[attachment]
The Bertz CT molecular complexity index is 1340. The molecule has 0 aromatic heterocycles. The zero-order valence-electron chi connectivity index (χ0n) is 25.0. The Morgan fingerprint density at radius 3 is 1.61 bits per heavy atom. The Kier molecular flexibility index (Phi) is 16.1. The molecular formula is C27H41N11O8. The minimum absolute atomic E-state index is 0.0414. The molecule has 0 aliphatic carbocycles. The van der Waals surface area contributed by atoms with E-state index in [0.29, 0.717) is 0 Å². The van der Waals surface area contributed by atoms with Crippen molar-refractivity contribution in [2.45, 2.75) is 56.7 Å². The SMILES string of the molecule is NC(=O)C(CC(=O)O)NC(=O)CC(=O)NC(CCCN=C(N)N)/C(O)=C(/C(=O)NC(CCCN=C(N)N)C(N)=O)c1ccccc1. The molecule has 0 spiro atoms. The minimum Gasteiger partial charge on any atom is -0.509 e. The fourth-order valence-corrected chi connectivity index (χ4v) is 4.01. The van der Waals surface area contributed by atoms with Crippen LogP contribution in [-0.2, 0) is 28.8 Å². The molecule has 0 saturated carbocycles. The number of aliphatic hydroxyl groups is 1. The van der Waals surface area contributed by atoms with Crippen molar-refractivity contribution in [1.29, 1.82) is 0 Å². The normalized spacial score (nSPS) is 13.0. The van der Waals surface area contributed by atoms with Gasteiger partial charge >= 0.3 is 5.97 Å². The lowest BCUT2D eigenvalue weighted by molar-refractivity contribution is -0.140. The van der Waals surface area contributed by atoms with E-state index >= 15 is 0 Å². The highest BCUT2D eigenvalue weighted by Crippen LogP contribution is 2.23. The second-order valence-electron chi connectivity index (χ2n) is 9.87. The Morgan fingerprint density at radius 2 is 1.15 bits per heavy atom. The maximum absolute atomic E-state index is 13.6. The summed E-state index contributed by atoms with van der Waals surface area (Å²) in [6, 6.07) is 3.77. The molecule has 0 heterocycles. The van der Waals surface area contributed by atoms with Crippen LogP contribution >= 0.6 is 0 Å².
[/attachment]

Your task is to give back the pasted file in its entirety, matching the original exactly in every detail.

The Bertz CT molecular complexity index is 1340. The molecule has 0 aromatic heterocycles. The zero-order valence-electron chi connectivity index (χ0n) is 25.0. The Morgan fingerprint density at radius 3 is 1.61 bits per heavy atom. The Kier molecular flexibility index (Phi) is 16.1. The molecular formula is C27H41N11O8. The minimum absolute atomic E-state index is 0.0414. The molecule has 0 aliphatic carbocycles. The van der Waals surface area contributed by atoms with E-state index in [0.29, 0.717) is 0 Å². The van der Waals surface area contributed by atoms with Crippen molar-refractivity contribution in [2.45, 2.75) is 56.7 Å². The SMILES string of the molecule is NC(=O)C(CC(=O)O)NC(=O)CC(=O)NC(CCCN=C(N)N)/C(O)=C(/C(=O)NC(CCCN=C(N)N)C(N)=O)c1ccccc1. The molecule has 0 spiro atoms. The minimum Gasteiger partial charge on any atom is -0.509 e. The fourth-order valence-corrected chi connectivity index (χ4v) is 4.01. The van der Waals surface area contributed by atoms with Crippen LogP contribution in [-0.2, 0) is 28.8 Å². The molecule has 0 saturated carbocycles. The number of aliphatic hydroxyl groups is 1. The van der Waals surface area contributed by atoms with Crippen molar-refractivity contribution in [1.29, 1.82) is 0 Å². The normalized spacial score (nSPS) is 13.0. The van der Waals surface area contributed by atoms with Gasteiger partial charge >= 0.3 is 5.97 Å². The lowest BCUT2D eigenvalue weighted by molar-refractivity contribution is -0.140. The van der Waals surface area contributed by atoms with E-state index >= 15 is 0 Å². The highest BCUT2D eigenvalue weighted by Crippen LogP contribution is 2.23. The second-order valence-electron chi connectivity index (χ2n) is 9.87. The Morgan fingerprint density at radius 2 is 1.15 bits per heavy atom. The maximum absolute atomic E-state index is 13.6. The summed E-state index contributed by atoms with van der Waals surface area (Å²) in [6, 6.07) is 3.77. The molecule has 0 heterocycles. The van der Waals surface area contributed by atoms with Crippen LogP contribution >= 0.6 is 0 Å².